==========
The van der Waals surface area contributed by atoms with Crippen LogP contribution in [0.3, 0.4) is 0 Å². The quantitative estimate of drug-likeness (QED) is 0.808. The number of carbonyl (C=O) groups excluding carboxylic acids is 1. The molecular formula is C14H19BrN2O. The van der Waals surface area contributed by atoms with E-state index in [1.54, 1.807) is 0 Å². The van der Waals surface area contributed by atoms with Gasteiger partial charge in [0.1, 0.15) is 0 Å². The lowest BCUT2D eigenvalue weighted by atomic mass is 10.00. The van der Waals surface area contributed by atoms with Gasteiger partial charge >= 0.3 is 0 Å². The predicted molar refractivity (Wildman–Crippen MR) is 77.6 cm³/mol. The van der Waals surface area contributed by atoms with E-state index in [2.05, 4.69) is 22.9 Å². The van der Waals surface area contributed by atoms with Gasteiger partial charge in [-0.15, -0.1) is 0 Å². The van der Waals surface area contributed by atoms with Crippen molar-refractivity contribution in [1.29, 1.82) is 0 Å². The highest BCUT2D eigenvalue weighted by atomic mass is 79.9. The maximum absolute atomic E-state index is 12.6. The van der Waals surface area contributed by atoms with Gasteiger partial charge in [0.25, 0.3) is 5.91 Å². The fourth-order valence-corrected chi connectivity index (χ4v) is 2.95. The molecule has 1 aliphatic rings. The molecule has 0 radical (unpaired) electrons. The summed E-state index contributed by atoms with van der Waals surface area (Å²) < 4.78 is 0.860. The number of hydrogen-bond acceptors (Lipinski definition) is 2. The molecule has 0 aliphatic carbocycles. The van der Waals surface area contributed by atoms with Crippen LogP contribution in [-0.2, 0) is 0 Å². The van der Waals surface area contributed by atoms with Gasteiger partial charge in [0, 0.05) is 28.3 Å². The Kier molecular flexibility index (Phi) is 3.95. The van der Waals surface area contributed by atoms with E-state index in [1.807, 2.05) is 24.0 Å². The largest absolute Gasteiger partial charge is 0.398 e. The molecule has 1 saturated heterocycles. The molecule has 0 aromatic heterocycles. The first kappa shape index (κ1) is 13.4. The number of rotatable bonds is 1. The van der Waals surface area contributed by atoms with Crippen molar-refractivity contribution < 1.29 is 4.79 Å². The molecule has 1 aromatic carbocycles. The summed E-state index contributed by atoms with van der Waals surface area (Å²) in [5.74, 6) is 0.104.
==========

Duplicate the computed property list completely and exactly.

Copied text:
The van der Waals surface area contributed by atoms with Crippen LogP contribution in [0.3, 0.4) is 0 Å². The quantitative estimate of drug-likeness (QED) is 0.808. The number of carbonyl (C=O) groups excluding carboxylic acids is 1. The molecular formula is C14H19BrN2O. The van der Waals surface area contributed by atoms with E-state index in [1.54, 1.807) is 0 Å². The van der Waals surface area contributed by atoms with Gasteiger partial charge in [0.1, 0.15) is 0 Å². The lowest BCUT2D eigenvalue weighted by atomic mass is 10.00. The van der Waals surface area contributed by atoms with Gasteiger partial charge >= 0.3 is 0 Å². The predicted molar refractivity (Wildman–Crippen MR) is 77.6 cm³/mol. The van der Waals surface area contributed by atoms with E-state index in [2.05, 4.69) is 22.9 Å². The van der Waals surface area contributed by atoms with Gasteiger partial charge in [-0.15, -0.1) is 0 Å². The van der Waals surface area contributed by atoms with Crippen molar-refractivity contribution in [1.29, 1.82) is 0 Å². The highest BCUT2D eigenvalue weighted by atomic mass is 79.9. The maximum absolute atomic E-state index is 12.6. The van der Waals surface area contributed by atoms with Gasteiger partial charge in [0.25, 0.3) is 5.91 Å². The fourth-order valence-corrected chi connectivity index (χ4v) is 2.95. The molecule has 1 aliphatic rings. The molecule has 0 radical (unpaired) electrons. The summed E-state index contributed by atoms with van der Waals surface area (Å²) < 4.78 is 0.860. The number of hydrogen-bond acceptors (Lipinski definition) is 2. The molecule has 0 aliphatic carbocycles. The van der Waals surface area contributed by atoms with Crippen LogP contribution in [-0.2, 0) is 0 Å². The van der Waals surface area contributed by atoms with Gasteiger partial charge in [0, 0.05) is 28.3 Å². The Kier molecular flexibility index (Phi) is 3.95. The van der Waals surface area contributed by atoms with E-state index in [1.807, 2.05) is 24.0 Å². The largest absolute Gasteiger partial charge is 0.398 e. The molecule has 1 saturated heterocycles. The molecule has 0 aromatic heterocycles. The first kappa shape index (κ1) is 13.4. The number of rotatable bonds is 1. The van der Waals surface area contributed by atoms with Crippen molar-refractivity contribution < 1.29 is 4.79 Å². The molecule has 1 aromatic carbocycles. The summed E-state index contributed by atoms with van der Waals surface area (Å²) in [5.74, 6) is 0.104.